by Alan Sommerer
The JavaTM Archive (JAR) file format enables you to bundle multiple files into a single archive file. Typically a JAR file will contain the class files and auxiliary resources associated with applets and applications.
Note: The JAR file format was introduced in version 1.1 of the Java Development Kit, and version 1.2 includes several enhancements to JAR file functionality. Unless otherwise noted, features covered in this trail pertain to both versions 1.1 and 1.2. If a feature description or example pertains only to one version, you'll be alerted with an annotation such as "version 1.2."
The JAR file format provides many benefits:
- Security: You can digitally sign the contents of a JAR file. Users who recognize your signature can then optionally grant your software security privileges it wouldn't otherwise have.
- Decreased download time: If your applet is bundled in a JAR file, the applet's class files and associated resources can be downloaded to a browser in a single HTTP transaction without the need for opening a new connection for each file.
- Compression: The JAR format allows you to compress your files for efficient storage.
- Packaging for extensions (version 1.2): The extensions framework provides a means by which you can add functionality to the Java core platform, and the JAR file format defines the packaging for extensions. Java 3DTM and JavaMail are examples of extensions developed by SunTM. By using the JAR file format, you can turn your software into extensions as well.
- Package Sealing (version 1.2): Packages stored in JAR files can be optionally sealed so that the package can enforce version consistency. Sealing a package within a JAR file means that all classes defined in that package must be found in the same JAR file.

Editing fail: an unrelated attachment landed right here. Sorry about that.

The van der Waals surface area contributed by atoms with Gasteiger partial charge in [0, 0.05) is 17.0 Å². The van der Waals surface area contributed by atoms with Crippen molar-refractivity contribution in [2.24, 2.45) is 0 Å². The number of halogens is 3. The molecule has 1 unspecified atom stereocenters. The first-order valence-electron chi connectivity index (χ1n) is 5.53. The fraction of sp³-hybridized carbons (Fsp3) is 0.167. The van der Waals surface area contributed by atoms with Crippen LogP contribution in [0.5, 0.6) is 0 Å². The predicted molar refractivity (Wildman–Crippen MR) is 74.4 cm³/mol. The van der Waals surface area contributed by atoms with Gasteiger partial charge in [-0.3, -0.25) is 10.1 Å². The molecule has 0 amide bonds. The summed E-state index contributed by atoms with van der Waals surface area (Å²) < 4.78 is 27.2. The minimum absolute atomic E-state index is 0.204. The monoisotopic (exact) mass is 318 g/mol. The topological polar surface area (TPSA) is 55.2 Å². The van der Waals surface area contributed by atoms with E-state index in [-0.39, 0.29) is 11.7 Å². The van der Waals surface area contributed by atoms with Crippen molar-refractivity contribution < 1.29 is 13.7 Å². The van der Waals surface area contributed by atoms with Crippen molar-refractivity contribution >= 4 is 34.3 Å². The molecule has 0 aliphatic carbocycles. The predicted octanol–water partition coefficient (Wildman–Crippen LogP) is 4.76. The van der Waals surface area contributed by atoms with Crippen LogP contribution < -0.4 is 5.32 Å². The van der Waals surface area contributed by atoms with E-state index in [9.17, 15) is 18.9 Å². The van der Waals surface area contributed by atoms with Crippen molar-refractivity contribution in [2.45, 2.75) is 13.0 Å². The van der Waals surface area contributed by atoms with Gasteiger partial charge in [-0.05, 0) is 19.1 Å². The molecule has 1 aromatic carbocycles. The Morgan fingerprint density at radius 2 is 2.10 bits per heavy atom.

- Package Versioning (version 1.2): A JAR file can hold data about the files it contains, such as vendor and version information.
- Portability: The mechanism for handling JAR files is a standard part of the Java platform's core API.
This trail has three lessons:
Using JAR Files: The Basics shows you how to perform basic JAR-file operations, and how to run software that is bundled in JAR files. This lesson also introduces you to the concept of the JAR file's manifest, which plays an important role in more advanced JAR functionality.
Signing and Authenticating JAR Files shows you how to use the JDKTM tools to digitally sign JAR files and verify the signatures of signed JAR files.
Using JAR-related APIs Introduced in 1.2 introduces you to some of the new JAR-handling features in version 1.2 of the Java platform.
The JAR file format is an important part of the Java platform's extension mechanism. You can learn more about that aspect of JAR files in the The Extension Mechanism trail of this tutorial.
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